Wow – That is a radical thought.  Disagreement for the sake of thinking!

The author comments a bit further on.

“Unfortunately, most theological conversations I have had in church have been the self-reinforcing kind: a group of people sitting around telling each other what everyone already believes.  If some brave soul interjects a radical new idea or questions one of the group’s firmly held views, it is usually an unpleasant experience We shift in our seats uncomfortably until someone rises to the bait. The discussion remains civil, but it seems that any challenge to the groups theology must be corrected, so all comments are solidly aimed at that one goal: arriving at a preconceived answer”

I don’t know about your experience, but I have often asked a question within a Sunday School class or Bible Study setting only to be ignored, told that we will address that later, mocked, or worse yet, asked to not return.


If we have the truth in the pages of the Word, why can we not ask tough questions?  Sure, some questions have no answers and we need to accept that.  Some questions have answers that cause theological tension. We need to accept that tension, struggle with it, and understand when another believer hasn’t considered an opposing view.  This is where the Chever Torah process would build the immature believer into a thinking, and more mature believer.

I suppose I come off as a bit of a problem in some get togethers, and I readily admit that I enjoy a good discussion – some might call it a debate.  In recent years, I have found theological stances that have challenged my faith, struggled with them and accepted some as valid, turning my Christianity on it’s head somewhat.

Has it been uncomfortable?  You bet.

Have I lost friends.  In some ways my fellowship has been strained with some brothers, and it hurt at first, but when I consider my brothers perspective, I understand.

Have I regretted the pursuit of growing in my understanding? Not at all.

Considering “The Gospel according to Moses” I would recommend the book for the challenges it presents.  It will supply comparisons with the Jewish faith that are very interesting.

Comment as you see fit. I always love hearing from you.

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Let Me Tell You a Story – Pleasing God


Jim attended a church we visited years back, and his infectious hospitality drew us in. We stayed in the church for years and developed a great friendship with Jim and his family.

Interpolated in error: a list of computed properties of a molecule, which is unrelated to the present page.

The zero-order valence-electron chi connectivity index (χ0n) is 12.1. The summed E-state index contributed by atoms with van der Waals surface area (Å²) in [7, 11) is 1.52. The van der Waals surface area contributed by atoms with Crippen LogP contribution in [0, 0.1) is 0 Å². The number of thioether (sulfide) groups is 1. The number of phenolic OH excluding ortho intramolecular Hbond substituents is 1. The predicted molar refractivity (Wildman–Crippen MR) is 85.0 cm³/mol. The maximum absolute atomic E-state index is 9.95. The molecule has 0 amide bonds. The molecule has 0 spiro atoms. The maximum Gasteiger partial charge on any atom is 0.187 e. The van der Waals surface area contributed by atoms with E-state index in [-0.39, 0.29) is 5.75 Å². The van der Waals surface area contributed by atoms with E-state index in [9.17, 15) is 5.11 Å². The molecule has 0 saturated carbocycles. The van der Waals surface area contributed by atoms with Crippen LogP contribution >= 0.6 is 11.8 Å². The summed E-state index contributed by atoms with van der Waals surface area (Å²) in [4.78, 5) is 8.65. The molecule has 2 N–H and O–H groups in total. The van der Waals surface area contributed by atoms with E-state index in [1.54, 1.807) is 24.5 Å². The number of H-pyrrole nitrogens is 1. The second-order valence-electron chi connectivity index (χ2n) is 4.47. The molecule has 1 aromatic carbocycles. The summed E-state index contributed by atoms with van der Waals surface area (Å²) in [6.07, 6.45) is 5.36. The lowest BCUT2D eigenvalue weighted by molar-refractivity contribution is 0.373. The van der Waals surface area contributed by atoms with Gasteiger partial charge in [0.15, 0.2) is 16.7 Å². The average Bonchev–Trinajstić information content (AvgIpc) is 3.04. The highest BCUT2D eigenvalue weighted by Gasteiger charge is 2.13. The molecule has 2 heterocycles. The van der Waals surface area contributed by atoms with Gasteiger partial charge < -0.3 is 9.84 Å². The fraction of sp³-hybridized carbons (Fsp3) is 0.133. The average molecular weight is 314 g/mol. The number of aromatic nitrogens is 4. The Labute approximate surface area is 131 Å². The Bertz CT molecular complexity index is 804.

Eventually, our family moved to the US, and he continued in Canada. We lost contact for years, and recently another brother from Canada let me know that Jim had passed away.

The memory of Jim, along with his happy demeanor and engaging smile, brought back a number of times we spent together.

Jim loved to golf. I had recently purchased a computer game called “Links 360”, and being in Canada, the golfing season was severely restricted (unless you used orange golf balls!) We invited Jim and his family over for supper one Sunday night, and I showed him the game. He was captivated. We spent hours playing the game, and Jim eventually bought the computer the game was on. I tell you he loved to play computer golf!

Another time we got together was to study the Bible. A number of times, we would be reading and the Lord seemed to impress on our minds and hearts certain truths that one of us needed to hear. One specific time, we were reading through the book of 1 Thessalonians, beginning in the 4th chapter.

1 Thessalonians 4:1

Furthermore then we beseech you, brethren, and exhort you by the Lord Jesus, that as ye have received of us how ye ought to walk and to please God, so ye would abound more and more.

I can’t remember which one of us hung on the phrase “to please God”, but as we considered the phrase, we experienced a renewed hope that we weren’t simply trying to appease an angry God, but that God was willing (and able) to be pleased.

To please God.

Who would have thought that the gospel would provide a possibility of such magnitude to the saint. Of course, we understood the Son was fully pleasing to the Father at all times until the crucifixion, where the Father turned away from His Son.

This is an unfathomable truth for me.

As a matter of fact, the truth of the Father turning away from the Son is far and away a greater truth than the resultant hope of the saint being pleasing unto God. Yes – that is true – the hope of the saint being pleasing to the Father is based on the Only Begotten being abandoned, left to die alone and under the weight of our sin.

He is worthy of all honor and glory, for Who is like unto Thee O Lord?

I am looking forward to visiting with you Jim. It has been decades since we had that study, and I remember the table we were at, the room we were in, and the fellowship we experienced together.

Thanks for being a friend.